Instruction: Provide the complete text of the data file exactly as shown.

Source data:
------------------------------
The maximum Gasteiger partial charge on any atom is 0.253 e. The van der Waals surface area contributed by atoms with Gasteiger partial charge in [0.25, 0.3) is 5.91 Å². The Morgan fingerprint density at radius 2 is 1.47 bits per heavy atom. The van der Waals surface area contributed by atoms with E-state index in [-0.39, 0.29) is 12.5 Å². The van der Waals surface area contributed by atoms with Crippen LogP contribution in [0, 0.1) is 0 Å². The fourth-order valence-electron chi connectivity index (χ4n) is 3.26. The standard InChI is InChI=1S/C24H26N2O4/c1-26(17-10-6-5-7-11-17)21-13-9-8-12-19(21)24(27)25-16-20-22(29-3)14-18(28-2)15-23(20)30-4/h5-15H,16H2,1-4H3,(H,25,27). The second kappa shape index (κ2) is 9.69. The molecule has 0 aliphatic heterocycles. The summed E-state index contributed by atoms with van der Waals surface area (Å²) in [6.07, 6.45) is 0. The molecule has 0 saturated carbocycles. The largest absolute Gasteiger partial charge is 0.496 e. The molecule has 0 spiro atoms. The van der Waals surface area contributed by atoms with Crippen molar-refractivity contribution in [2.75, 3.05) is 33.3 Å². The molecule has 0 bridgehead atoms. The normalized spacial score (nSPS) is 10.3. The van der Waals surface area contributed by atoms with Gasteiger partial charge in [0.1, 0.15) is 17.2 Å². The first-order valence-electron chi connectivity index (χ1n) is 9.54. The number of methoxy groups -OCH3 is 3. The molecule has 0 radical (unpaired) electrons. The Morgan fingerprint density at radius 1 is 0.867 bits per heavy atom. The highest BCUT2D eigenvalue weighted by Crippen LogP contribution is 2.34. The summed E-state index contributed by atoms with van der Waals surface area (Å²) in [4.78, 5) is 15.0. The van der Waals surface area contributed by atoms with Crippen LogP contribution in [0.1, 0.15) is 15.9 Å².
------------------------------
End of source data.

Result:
The maximum Gasteiger partial charge on any atom is 0.253 e. The van der Waals surface area contributed by atoms with Gasteiger partial charge in [0.25, 0.3) is 5.91 Å². The Morgan fingerprint density at radius 2 is 1.47 bits per heavy atom. The van der Waals surface area contributed by atoms with E-state index in [-0.39, 0.29) is 12.5 Å². The van der Waals surface area contributed by atoms with Crippen LogP contribution in [0, 0.1) is 0 Å². The fourth-order valence-electron chi connectivity index (χ4n) is 3.26. The standard InChI is InChI=1S/C24H26N2O4/c1-26(17-10-6-5-7-11-17)21-13-9-8-12-19(21)24(27)25-16-20-22(29-3)14-18(28-2)15-23(20)30-4/h5-15H,16H2,1-4H3,(H,25,27). The second kappa shape index (κ2) is 9.69. The molecule has 0 aliphatic heterocycles. The summed E-state index contributed by atoms with van der Waals surface area (Å²) in [6.07, 6.45) is 0. The molecule has 0 saturated carbocycles. The largest absolute Gasteiger partial charge is 0.496 e. The molecule has 0 spiro atoms. The van der Waals surface area contributed by atoms with Crippen molar-refractivity contribution in [2.75, 3.05) is 33.3 Å². The molecule has 0 bridgehead atoms. The normalized spacial score (nSPS) is 10.3. The van der Waals surface area contributed by atoms with Gasteiger partial charge in [0.1, 0.15) is 17.2 Å². The first-order valence-electron chi connectivity index (χ1n) is 9.54. The number of methoxy groups -OCH3 is 3. The molecule has 0 radical (unpaired) electrons. The Morgan fingerprint density at radius 1 is 0.867 bits per heavy atom. The highest BCUT2D eigenvalue weighted by Crippen LogP contribution is 2.34. The summed E-state index contributed by atoms with van der Waals surface area (Å²) in [4.78, 5) is 15.0. The van der Waals surface area contributed by atoms with Crippen LogP contribution in [0.1, 0.15) is 15.9 Å².